First times.
It is natural for us to gauge our life after a loss as we anticipate and then go through the first times --first day, the first week, the first month, the first time we venture out in public, the first time we went back to school, or church, or work, the first summer, the first Christmas, the first vacation, the first time we laughed. These first times are like benchmarks, notches in our belt that prove we are surviving when you werenít sure we wanted to, or didnít know we could.

Thereís an empty chair at the table. Thereís the conversation that seems to be just noise, having little to do with the absent one about whom we are all thinking but not daring to speak. We still prepare more food than we now need because we havenít yet figured out how to cook for one less person. Sometimes the food seems to have no taste, and is not able to do what we want it to do--to fill that huge hole within us.

Time out.
Sometimes what we need to do is to take a time out from our regular activities to reflect on what has happened to our personal world, as we knew it before our great loss. To do so is not to run away from life but simply to realize that to act as if nothing has happened doesnít work. This loss is too big to allow us to pretend that it hasnít had a big impact on us. Itís in the quiet time, when we shut off our thinking, and empty out the chatter in our head that the healing begins. Others will have to be okay with our need to bow out for a while. Remember that during grief our job is to take care of ourselves, not to take care of our friends. When itís time to re-enter a normal routine, itís our choice what we will reinstate and what we decide to lay aside. Loss tends to redefine our priorities. What used to be important may not be as important now. And thatís not necessarily a bad thing.

Time heals what reason cannot.
In the end, time will change things. The intensity we experience when grief is new, where we can see nothing but our loss, and where every moment is filled with thoughts of the one who died will gradually diminish and become softer. Time forces the big picture of life back into our vision whether we like it or not. This happens in our lives all the time. Remember how when we first fell in love with someone, we were totally preoccupied with only that other person, until gradually a more balanced existence was restored. Or when we did (what we thought was) some terrible thing and we were sure everybody would never let us forget it, we came to find out a few months down the road that most people had forgotten the incident.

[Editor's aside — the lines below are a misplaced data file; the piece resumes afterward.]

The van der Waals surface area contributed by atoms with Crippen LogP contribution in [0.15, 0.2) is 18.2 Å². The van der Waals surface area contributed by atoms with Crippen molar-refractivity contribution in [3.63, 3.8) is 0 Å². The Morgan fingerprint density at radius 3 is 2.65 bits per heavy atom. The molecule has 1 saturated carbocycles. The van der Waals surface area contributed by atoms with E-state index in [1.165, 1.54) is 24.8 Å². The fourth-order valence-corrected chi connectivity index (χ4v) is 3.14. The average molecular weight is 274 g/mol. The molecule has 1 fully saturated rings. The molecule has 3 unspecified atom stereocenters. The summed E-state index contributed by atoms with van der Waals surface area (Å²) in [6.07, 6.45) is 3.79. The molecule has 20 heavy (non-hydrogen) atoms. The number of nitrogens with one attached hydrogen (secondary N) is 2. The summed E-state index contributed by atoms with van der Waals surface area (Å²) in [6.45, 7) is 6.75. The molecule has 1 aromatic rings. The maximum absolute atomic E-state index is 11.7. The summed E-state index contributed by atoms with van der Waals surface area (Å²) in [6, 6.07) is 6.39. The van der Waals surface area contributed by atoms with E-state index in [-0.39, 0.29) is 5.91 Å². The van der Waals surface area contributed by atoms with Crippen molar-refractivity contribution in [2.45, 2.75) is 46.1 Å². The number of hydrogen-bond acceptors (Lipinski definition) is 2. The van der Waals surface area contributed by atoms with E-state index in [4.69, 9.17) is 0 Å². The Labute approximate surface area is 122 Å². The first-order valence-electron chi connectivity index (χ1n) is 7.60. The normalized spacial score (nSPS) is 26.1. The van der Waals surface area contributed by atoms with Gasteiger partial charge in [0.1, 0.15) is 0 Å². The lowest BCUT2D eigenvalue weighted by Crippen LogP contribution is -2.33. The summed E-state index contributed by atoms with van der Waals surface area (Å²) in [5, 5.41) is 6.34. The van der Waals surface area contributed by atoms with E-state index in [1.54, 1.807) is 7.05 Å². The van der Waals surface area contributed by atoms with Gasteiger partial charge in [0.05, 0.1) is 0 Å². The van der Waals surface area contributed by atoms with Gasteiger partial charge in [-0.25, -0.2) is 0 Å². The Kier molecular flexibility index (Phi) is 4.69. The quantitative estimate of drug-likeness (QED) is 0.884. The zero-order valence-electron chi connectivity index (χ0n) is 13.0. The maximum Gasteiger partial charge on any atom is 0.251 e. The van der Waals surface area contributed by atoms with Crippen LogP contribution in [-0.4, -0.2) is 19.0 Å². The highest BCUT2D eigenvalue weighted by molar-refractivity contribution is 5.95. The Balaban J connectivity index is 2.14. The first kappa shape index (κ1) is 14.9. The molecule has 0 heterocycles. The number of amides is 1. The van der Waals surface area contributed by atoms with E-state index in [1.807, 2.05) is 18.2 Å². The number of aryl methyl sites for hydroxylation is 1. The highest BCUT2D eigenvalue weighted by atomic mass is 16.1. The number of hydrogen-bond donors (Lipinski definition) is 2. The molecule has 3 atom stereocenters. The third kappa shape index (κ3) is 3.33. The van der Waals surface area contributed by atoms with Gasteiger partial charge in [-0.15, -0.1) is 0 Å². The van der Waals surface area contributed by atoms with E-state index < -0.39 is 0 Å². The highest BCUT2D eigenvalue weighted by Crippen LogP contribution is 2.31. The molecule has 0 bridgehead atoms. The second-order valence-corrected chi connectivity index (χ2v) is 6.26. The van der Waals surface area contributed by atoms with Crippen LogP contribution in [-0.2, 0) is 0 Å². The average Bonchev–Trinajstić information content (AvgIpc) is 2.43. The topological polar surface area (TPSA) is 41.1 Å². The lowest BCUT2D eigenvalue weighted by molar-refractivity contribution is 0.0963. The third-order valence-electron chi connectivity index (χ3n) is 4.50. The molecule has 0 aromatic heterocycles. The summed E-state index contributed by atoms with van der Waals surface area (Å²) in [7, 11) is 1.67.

In the months (maybe years) following a loss, life will eventually start to re-emerge, and life on this planet will once again seem possible. This will not happen because we come to understand the death more clearly but because, with the passage of time, the unanswered questions will become easier to live with.

Time will not remove grief entirely. The scars of our grief will remain and we may find ourselves ambushed by a fresh wave of grief at any time. But needing to know the answers to the ďwhyĒ questions wonít seem quite so important as it once was.

Time is a gift that we have taken for granted. Weíve been given our lives one moment at a time.

This is good.

Peace to you.
Pat Schwiebert - Director, Grief Watch

"I dropped a tear in the ocean. The day you find it is the day I will stop missing you."


<div align="center">"Not flesh of my flesh, Nor bone of my bone,
But still miraculously my own.
Never forget for a single minute,
You didn't grow under my heart - but in it"[/center]

~Fleur Conkling Heylinger~

>^..^< >^..^< >^..^< >^..^< >^..^<

"For one species to mourn the death of another is a noble thing"

~Aldo Leopold~

<span style='font-size:9pt;line-height:100%'>Life is life - whether in a cat, or dog or man. There is no difference there between a cat or a man. The idea of difference is a human conception for man's own advantage. ~Sri Aurobindo

Spay now or pay later, the interest is killing us.